My blog about tribunals
Updated: Nov 11, 2019
Today I am writing a blog about tribunals. If you don’t know, a tribunal is when people go to court because parents and the local authority don’t agree about what school or support a child with SEND needs, so a judge has to decide.
I am writing this blog because we have tribunal soon. We are arguing because my Local Authority Surrey did not recommend a school for me, so my Mum has to go to tribunal. Now I have found a school that I love and that really wants me to go there, but Surrey STILL will not agree. We have been waiting since April for this tribunal, which is a LONG TIME when you are not at school and desperately want to go back. At the tribunal, I am excited to tell the judge what I think! This is very important to me because no-one from Surrey who is working on helping me has ever actually met me. A Surrey educational psychologist and a paediatrician even wrote reports about me, but they never met me! Even though it is really scary, I want to go to court to meet the judge because I don’t think it is fair for people to decide about my education without even meeting me properly. How can they know what I am like or what I need?
I have blogged before about how bad schools and Surrey are at supporting children with SEND, but tribunals are a problem too! There are so many of them that the court system is breaking too. This means that lots of tribunals are being postponed at the last minute because there are not enough judges. In Surrey, I know of lots that have been postponed recently. On 31 October, an expert in SEND law, Ed Duff, posted on Twitter “I originally had 8 hearings listed for October. Not one of them happened. All cancelled due to lack of Judges”. So I also know that it’s not just in Surrey that this is a problem.
I wrote to the Chief Executive of Her Majesty’s Courts and Tribunals Service, and the Minister in charge of this bit, Chris Philp MP, to ask them some questions about tribunals. Here are their answers.
1. I know that there is a long wait for tribunals. Why is this? Is it because there aren’t enough judges? What is anyone doing about this?
More than eight out of 10 special educational needs and disability (SEND) tribunal cases are heard within 22 weeks of receiving an appeal, which is the target timescale for us to issue a decision. [note from Jenna: that is nearly half a year! That is a really long time to wait for support when you are my age!]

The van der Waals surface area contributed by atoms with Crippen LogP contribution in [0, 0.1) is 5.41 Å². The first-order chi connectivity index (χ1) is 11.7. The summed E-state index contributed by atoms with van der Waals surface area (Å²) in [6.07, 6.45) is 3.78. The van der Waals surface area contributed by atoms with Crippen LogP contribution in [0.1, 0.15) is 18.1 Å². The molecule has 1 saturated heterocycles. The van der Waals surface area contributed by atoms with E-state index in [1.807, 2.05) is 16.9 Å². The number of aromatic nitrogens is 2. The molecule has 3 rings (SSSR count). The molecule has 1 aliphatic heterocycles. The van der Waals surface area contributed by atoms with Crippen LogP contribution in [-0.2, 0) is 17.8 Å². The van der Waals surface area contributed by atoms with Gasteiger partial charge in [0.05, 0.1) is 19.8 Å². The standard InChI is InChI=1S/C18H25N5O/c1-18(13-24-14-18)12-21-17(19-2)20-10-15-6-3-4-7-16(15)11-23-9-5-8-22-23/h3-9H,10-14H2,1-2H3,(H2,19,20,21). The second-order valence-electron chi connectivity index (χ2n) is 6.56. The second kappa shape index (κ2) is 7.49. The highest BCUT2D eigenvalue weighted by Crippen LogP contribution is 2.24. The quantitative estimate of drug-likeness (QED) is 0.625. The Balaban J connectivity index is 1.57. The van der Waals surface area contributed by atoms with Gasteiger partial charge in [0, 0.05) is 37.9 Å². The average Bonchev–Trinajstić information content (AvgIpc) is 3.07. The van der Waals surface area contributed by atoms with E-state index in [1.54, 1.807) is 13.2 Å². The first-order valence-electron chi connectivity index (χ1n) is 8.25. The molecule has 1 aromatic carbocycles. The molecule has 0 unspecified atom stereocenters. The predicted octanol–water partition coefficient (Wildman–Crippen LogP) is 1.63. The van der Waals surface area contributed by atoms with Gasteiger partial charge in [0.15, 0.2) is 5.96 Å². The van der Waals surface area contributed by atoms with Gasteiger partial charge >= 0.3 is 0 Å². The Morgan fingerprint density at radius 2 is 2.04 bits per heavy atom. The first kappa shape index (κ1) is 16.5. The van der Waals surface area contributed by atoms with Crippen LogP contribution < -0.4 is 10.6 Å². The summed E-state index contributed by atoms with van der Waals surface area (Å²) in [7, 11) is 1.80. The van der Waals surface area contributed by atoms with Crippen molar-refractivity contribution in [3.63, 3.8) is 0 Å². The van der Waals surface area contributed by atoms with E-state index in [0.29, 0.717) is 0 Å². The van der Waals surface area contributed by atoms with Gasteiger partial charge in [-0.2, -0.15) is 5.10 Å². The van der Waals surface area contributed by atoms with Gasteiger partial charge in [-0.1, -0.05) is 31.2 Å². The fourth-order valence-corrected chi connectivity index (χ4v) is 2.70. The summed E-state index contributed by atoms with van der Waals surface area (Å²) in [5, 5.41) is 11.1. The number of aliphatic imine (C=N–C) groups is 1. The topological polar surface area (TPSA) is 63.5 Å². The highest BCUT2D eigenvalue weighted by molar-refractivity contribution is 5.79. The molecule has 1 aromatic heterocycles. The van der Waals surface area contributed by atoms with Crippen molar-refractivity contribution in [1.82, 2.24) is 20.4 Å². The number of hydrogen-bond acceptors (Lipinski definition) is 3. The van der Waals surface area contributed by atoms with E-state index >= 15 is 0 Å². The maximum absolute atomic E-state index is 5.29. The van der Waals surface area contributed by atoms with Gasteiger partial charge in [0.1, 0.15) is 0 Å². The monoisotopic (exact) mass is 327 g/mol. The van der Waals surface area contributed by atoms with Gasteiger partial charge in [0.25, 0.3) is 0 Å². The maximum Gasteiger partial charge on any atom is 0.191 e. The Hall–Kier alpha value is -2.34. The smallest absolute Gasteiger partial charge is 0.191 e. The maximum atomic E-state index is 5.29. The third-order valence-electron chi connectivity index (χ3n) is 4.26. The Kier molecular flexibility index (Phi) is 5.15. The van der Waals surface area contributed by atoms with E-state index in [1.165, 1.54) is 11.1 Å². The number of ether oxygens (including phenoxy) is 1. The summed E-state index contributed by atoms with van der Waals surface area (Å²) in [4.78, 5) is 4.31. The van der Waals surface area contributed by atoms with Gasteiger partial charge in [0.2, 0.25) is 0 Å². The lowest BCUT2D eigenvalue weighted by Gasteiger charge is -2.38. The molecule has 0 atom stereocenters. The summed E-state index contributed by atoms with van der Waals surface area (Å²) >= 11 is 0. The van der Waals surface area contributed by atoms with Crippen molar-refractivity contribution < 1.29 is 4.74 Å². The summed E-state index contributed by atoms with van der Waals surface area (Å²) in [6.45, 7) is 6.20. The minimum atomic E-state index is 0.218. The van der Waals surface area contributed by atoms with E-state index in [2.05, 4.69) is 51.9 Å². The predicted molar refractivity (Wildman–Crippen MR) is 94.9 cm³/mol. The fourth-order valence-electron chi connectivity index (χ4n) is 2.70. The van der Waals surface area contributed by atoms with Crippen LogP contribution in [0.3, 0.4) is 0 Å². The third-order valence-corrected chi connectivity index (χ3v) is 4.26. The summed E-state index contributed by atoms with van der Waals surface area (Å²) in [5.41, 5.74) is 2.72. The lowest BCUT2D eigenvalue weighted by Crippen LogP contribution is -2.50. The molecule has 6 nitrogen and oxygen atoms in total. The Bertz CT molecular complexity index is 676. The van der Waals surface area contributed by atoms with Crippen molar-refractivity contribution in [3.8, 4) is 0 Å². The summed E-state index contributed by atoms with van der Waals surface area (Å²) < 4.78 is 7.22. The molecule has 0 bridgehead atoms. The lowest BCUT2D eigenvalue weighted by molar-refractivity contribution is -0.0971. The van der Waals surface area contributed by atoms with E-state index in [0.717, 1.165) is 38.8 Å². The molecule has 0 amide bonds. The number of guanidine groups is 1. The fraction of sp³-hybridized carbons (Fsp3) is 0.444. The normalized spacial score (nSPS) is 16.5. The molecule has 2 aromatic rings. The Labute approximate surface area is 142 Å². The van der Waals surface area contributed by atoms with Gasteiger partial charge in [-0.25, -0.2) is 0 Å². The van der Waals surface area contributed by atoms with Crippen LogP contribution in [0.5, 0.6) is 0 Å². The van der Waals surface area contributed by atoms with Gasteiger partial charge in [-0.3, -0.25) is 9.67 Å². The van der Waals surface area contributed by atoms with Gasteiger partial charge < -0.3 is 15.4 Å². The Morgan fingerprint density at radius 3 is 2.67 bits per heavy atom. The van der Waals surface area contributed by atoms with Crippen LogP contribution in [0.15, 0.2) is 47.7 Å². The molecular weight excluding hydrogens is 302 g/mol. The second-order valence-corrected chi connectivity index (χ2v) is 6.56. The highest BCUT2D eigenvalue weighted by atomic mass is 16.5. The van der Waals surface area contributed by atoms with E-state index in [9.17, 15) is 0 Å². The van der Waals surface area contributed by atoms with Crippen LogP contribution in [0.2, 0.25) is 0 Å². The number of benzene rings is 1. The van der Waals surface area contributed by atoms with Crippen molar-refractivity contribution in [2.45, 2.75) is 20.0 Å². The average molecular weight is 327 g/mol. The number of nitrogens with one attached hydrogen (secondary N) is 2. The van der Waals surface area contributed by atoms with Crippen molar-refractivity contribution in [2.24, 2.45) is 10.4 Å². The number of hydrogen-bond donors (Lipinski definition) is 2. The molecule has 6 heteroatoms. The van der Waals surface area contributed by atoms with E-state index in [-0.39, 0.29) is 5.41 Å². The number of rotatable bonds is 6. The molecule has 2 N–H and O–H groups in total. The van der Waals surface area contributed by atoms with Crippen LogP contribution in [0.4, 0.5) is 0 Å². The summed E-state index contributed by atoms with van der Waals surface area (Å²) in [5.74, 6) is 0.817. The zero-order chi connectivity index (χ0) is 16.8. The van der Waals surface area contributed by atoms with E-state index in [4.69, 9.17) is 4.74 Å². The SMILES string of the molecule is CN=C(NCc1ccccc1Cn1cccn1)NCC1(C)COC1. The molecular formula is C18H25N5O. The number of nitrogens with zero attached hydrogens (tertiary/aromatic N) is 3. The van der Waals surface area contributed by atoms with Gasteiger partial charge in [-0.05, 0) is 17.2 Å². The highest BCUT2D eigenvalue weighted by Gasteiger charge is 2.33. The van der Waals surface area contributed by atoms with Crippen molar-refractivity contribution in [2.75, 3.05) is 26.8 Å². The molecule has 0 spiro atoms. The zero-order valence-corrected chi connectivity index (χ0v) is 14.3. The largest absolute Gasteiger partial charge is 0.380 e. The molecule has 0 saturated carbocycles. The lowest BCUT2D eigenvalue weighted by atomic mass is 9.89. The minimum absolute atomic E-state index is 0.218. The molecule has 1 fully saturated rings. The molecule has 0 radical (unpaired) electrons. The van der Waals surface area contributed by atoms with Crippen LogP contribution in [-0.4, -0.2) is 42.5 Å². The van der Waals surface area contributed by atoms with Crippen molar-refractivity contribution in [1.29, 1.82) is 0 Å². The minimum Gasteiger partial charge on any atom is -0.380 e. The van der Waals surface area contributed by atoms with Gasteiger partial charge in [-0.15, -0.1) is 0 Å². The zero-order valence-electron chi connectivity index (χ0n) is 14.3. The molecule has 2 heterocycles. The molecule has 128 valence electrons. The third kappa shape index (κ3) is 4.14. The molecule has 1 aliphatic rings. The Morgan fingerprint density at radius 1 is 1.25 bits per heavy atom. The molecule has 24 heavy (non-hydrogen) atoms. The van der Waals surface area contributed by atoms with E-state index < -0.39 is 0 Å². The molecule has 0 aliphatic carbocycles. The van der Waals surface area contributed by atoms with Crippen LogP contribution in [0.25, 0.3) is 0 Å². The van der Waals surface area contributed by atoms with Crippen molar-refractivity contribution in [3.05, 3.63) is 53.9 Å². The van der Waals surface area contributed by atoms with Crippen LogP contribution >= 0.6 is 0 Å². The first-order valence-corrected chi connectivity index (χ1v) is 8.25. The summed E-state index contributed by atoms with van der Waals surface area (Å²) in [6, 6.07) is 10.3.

There has, however, been a big rise in the number of appeals made over the last few years. We need more judges and panel members to deal with the extra work. A SEND tribunal panel is made up of a judge and specialists (people who are experts in Children and Young People with Special Educational Needs).
Choosing and training new judges and members is an ongoing process. New recruits must be properly trained to make sure that when they hear appeals they apply the correct law and make good decisions. Selecting and training people takes around a year, from advertising a vacancy to having someone ready to hear an appeal. [note from Jenna: WOW! This problem is not going to go away quickly!]
2. How do tribunals hear from children? I want to go to mine, so I can tell the judge what I’m like and what I need to do well at school. What will it be like? And lots of children can’t go to their own tribunal, so how does the judge hear their voices?
Judges and panel members welcome the views of children involved in SEND appeals. It helps them to understand the impact of the decisions they make.
The law says that the local authority must present a child’s views to the SEND tribunal in every appeal and children are also allowed to attend their hearings and to speak to the tribunal panel directly. The tribunal will do its best to accept evidence in whichever way is best for the child, including evidence by video or phone. Some children write down or draw what they want to tell the tribunal, others will let an adult write it for them.
Children can come and meet the tribunal panel before the hearing starts. They usually come with a parent and, so that it is fair, someone from the local authority will be there as well.